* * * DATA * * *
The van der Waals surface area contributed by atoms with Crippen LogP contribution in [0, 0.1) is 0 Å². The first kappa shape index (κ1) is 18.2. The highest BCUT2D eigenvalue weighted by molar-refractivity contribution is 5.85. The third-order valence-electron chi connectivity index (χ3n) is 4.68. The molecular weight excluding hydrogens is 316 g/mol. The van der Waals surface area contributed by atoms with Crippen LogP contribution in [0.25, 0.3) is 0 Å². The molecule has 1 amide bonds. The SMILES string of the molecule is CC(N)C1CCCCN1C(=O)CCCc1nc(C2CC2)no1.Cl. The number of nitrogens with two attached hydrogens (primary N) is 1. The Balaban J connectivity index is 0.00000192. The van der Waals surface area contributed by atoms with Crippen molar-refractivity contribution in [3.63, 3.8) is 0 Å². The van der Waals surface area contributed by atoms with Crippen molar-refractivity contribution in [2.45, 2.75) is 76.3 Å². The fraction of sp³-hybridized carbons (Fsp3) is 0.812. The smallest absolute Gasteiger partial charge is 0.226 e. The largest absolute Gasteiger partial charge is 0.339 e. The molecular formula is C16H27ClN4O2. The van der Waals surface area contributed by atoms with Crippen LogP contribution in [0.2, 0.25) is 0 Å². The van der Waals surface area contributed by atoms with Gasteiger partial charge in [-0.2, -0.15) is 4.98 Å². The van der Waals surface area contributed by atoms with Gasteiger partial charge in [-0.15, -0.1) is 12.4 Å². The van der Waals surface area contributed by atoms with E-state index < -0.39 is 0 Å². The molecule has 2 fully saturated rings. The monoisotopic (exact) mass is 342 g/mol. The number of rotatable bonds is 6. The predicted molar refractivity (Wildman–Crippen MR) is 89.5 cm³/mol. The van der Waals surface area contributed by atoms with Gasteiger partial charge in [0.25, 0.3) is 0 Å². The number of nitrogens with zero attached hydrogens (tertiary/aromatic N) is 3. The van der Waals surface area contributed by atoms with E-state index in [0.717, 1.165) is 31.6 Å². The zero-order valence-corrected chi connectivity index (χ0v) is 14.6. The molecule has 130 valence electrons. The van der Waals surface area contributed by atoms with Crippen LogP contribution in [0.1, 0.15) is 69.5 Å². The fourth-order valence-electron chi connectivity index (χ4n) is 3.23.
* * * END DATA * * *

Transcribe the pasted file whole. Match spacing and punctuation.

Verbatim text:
The van der Waals surface area contributed by atoms with Crippen LogP contribution in [0, 0.1) is 0 Å². The first kappa shape index (κ1) is 18.2. The highest BCUT2D eigenvalue weighted by molar-refractivity contribution is 5.85. The third-order valence-electron chi connectivity index (χ3n) is 4.68. The molecular weight excluding hydrogens is 316 g/mol. The van der Waals surface area contributed by atoms with Crippen LogP contribution in [0.25, 0.3) is 0 Å². The molecule has 1 amide bonds. The SMILES string of the molecule is CC(N)C1CCCCN1C(=O)CCCc1nc(C2CC2)no1.Cl. The number of nitrogens with two attached hydrogens (primary N) is 1. The Balaban J connectivity index is 0.00000192. The van der Waals surface area contributed by atoms with Crippen molar-refractivity contribution in [3.63, 3.8) is 0 Å². The van der Waals surface area contributed by atoms with Crippen molar-refractivity contribution in [2.45, 2.75) is 76.3 Å². The fraction of sp³-hybridized carbons (Fsp3) is 0.812. The smallest absolute Gasteiger partial charge is 0.226 e. The largest absolute Gasteiger partial charge is 0.339 e. The molecular formula is C16H27ClN4O2. The van der Waals surface area contributed by atoms with Crippen LogP contribution in [0.2, 0.25) is 0 Å². The van der Waals surface area contributed by atoms with Gasteiger partial charge in [-0.2, -0.15) is 4.98 Å². The van der Waals surface area contributed by atoms with Gasteiger partial charge in [-0.15, -0.1) is 12.4 Å². The van der Waals surface area contributed by atoms with E-state index < -0.39 is 0 Å². The molecule has 2 fully saturated rings. The monoisotopic (exact) mass is 342 g/mol. The number of rotatable bonds is 6. The predicted molar refractivity (Wildman–Crippen MR) is 89.5 cm³/mol. The van der Waals surface area contributed by atoms with Gasteiger partial charge in [0.25, 0.3) is 0 Å². The number of nitrogens with zero attached hydrogens (tertiary/aromatic N) is 3. The van der Waals surface area contributed by atoms with E-state index in [0.717, 1.165) is 31.6 Å². The zero-order valence-corrected chi connectivity index (χ0v) is 14.6. The molecule has 130 valence electrons. The van der Waals surface area contributed by atoms with Crippen LogP contribution in [0.1, 0.15) is 69.5 Å². The fourth-order valence-electron chi connectivity index (χ4n) is 3.23.